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If Jets Don’t Compete in 2018, Stubbornness Could be Most Likely Culprit

James Carpenter JN

In trying to forecast just how things will play out for the New York Jets in 2018, a look up and down the roster shows plenty of reasons why this team should be able to play competitive, and dare we say, winning football in 2018. But there’s still one thing that could hold the team back, meaning another five or six win season under head coach Todd Bowles isn’t out of the question.  That one factor? Stubbornness.

Defensively, the Jets upgraded one of the most important positions on the field when they added cornerback Trumaine Johnson.  A stellar man coverage corner that should allow Todd Bowles and Kacy Rodgers to bring more pressure via the blitz.  Bringing back Mo Claiborne to play opposite Johnson, and the expected leap from safeties Jamal Adams and Marcus Maye make the secondary a formidable unit.

There’s still no established edge rusher which means Bowles and Kacy Rodgers will have to get creative in finding ways to get to opposing quarterbacks and there are a few options on to choose from in that department.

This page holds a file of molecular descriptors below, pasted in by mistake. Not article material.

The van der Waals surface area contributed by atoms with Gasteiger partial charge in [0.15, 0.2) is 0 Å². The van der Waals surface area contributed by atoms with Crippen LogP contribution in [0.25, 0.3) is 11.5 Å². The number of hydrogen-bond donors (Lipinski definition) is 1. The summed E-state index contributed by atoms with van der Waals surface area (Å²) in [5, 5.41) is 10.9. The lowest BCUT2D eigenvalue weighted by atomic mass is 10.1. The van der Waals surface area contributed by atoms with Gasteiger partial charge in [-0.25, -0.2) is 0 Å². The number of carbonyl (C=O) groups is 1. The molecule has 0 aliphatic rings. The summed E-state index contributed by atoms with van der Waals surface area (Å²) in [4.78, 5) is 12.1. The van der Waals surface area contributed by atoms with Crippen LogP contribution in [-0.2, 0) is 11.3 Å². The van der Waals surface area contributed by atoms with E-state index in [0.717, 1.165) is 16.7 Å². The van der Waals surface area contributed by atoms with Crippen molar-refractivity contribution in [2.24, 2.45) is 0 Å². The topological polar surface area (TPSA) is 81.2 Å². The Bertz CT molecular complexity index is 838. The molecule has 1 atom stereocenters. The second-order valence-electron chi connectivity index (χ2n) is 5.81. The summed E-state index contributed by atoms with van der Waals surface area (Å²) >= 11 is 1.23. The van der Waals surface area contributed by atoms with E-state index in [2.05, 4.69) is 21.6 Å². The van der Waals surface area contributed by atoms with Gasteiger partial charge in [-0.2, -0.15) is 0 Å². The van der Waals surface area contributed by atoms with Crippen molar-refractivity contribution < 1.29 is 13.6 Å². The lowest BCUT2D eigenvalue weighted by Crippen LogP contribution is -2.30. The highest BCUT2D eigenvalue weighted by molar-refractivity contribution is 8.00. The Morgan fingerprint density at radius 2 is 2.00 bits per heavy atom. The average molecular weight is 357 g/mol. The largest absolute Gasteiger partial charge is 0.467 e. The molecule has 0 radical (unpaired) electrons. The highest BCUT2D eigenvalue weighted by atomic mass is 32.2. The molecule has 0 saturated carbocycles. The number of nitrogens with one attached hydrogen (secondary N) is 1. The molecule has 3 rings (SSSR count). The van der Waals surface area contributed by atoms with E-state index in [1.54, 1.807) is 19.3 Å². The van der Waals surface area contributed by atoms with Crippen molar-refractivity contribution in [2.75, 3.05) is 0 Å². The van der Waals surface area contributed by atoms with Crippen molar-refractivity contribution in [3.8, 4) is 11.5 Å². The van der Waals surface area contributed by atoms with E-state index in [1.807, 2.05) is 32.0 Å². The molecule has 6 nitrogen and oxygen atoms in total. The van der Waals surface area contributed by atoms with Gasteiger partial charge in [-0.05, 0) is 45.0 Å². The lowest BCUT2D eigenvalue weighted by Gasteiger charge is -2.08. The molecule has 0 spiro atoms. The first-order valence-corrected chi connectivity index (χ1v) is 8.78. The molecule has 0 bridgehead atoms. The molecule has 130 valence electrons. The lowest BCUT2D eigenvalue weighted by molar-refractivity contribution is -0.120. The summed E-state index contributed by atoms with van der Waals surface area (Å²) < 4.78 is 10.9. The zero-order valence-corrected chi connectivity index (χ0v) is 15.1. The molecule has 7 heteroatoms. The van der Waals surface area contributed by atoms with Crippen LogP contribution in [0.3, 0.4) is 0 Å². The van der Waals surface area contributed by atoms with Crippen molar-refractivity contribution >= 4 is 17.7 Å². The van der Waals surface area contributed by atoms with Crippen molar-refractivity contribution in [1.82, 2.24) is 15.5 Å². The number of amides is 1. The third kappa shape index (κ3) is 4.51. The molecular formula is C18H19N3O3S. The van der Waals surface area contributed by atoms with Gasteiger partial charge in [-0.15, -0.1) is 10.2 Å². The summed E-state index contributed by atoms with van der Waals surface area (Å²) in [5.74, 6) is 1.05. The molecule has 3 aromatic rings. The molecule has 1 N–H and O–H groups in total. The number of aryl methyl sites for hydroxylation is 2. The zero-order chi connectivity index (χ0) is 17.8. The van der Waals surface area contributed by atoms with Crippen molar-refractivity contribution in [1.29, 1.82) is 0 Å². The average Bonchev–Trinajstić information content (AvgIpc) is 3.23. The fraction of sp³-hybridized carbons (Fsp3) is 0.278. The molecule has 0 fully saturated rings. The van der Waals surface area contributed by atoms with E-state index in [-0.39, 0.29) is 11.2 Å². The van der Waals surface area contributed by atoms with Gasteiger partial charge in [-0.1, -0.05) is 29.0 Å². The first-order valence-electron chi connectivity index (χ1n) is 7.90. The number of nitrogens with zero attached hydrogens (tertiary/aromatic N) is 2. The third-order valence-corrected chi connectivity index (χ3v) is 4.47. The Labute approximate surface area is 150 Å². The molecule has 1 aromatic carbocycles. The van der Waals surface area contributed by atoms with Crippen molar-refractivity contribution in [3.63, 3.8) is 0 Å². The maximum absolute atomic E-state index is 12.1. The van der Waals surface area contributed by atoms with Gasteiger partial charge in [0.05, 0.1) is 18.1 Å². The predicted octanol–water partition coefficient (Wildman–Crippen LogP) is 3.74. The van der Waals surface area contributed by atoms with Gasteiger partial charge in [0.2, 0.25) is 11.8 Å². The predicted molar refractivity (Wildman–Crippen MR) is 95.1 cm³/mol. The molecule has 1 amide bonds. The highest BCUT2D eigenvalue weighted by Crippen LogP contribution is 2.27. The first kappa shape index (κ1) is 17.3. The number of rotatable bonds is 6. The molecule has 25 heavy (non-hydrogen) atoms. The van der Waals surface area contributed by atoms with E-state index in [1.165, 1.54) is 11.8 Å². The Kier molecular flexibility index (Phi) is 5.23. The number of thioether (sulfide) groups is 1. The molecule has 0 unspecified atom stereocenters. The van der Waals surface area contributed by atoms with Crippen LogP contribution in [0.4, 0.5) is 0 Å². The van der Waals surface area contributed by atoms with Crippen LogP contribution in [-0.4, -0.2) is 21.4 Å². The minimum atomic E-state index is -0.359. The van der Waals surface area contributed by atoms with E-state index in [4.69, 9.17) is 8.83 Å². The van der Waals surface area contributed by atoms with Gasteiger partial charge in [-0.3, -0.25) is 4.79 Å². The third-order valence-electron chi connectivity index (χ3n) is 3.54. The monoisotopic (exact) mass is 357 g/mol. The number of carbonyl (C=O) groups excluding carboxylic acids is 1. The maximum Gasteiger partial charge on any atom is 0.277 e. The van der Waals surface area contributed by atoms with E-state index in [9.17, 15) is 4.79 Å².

With a quarterback depth chart that will likely feature a quality veteran (Josh McCown or Teddy Bridgewater) signal caller in the early going, Gang Green’s offense should be able to put up points, given the impressive stable of receivers they have on hand.

So where is this potential stubbornness that could bring any hopes of contending crashing down?  It’s in the offensive philosophy and whether or not it matches the personnel on the current roster.

Over the years, Jets fans have seen countless reasons for failure, but perhaps the most frustrating way to watch a team lose is when otherwise respected football minds make the head-scratching decision to set up players, and their own team, for failure. The old “square peg in a round hole” oversight.

Eric Mangini played 310 lb DeWayne Robertson at nose tackle in his 3-4 alignment, a position usually reserved for a player in the 330+ lb range.  Rex Ryan took promising rookie defensive lineman Quinton Coples and converted him to outside linebacker, an experiment that failed miserably.  Current head coach Todd Bowles tinkered with Sheldon Richardson, who was arguably  his best defensive player, and moved him from the defensive line to linebacker in certain situations, yielding no noticeable positive results.

Now, having fired offensive coordinator John Morton after just one season on the job, reportedly due Morton’s pass-heavy offense, the Jets have elevated Jeremy Bates to the offensive coordinator position while adding Rick Dennison to work as the running game coordinator and offensive line coach.  Both Dennison and Bates have strong ties to former Super Bowl winning head coach Mike Shanahan, a level of success that was famously achieved through an offense that relied heavily on a zone blocking scheme.